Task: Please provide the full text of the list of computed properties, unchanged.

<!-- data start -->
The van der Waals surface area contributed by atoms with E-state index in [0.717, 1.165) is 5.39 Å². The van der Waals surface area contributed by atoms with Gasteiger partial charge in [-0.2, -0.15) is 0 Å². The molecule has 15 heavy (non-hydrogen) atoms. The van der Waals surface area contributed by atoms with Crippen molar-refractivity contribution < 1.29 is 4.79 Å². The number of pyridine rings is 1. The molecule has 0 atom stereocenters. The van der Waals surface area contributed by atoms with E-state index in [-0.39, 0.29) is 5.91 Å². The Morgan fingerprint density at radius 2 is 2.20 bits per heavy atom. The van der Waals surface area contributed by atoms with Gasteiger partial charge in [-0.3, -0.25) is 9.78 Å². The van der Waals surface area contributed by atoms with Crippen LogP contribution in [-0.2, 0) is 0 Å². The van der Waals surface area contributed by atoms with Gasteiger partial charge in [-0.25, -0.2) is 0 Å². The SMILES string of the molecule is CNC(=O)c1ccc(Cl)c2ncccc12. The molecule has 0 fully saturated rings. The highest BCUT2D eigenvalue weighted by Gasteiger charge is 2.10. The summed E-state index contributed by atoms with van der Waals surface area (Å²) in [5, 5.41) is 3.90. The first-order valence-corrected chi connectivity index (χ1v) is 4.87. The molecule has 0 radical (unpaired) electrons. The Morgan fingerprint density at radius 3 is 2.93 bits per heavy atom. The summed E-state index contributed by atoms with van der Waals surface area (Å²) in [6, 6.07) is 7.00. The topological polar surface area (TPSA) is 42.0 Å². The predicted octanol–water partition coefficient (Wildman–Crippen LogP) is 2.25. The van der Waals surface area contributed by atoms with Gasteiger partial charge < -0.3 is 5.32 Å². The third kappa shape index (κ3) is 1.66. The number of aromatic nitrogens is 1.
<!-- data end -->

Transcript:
The van der Waals surface area contributed by atoms with E-state index in [0.717, 1.165) is 5.39 Å². The van der Waals surface area contributed by atoms with Gasteiger partial charge in [-0.2, -0.15) is 0 Å². The molecule has 15 heavy (non-hydrogen) atoms. The van der Waals surface area contributed by atoms with Crippen molar-refractivity contribution < 1.29 is 4.79 Å². The number of pyridine rings is 1. The molecule has 0 atom stereocenters. The van der Waals surface area contributed by atoms with E-state index in [-0.39, 0.29) is 5.91 Å². The Morgan fingerprint density at radius 2 is 2.20 bits per heavy atom. The van der Waals surface area contributed by atoms with Gasteiger partial charge in [-0.3, -0.25) is 9.78 Å². The van der Waals surface area contributed by atoms with Crippen LogP contribution in [-0.2, 0) is 0 Å². The van der Waals surface area contributed by atoms with Gasteiger partial charge in [-0.25, -0.2) is 0 Å². The SMILES string of the molecule is CNC(=O)c1ccc(Cl)c2ncccc12. The molecule has 0 fully saturated rings. The highest BCUT2D eigenvalue weighted by Gasteiger charge is 2.10. The summed E-state index contributed by atoms with van der Waals surface area (Å²) in [5, 5.41) is 3.90. The first-order valence-corrected chi connectivity index (χ1v) is 4.87. The molecule has 0 radical (unpaired) electrons. The Morgan fingerprint density at radius 3 is 2.93 bits per heavy atom. The summed E-state index contributed by atoms with van der Waals surface area (Å²) in [6, 6.07) is 7.00. The topological polar surface area (TPSA) is 42.0 Å². The predicted octanol–water partition coefficient (Wildman–Crippen LogP) is 2.25. The van der Waals surface area contributed by atoms with Gasteiger partial charge < -0.3 is 5.32 Å². The third kappa shape index (κ3) is 1.66. The number of aromatic nitrogens is 1.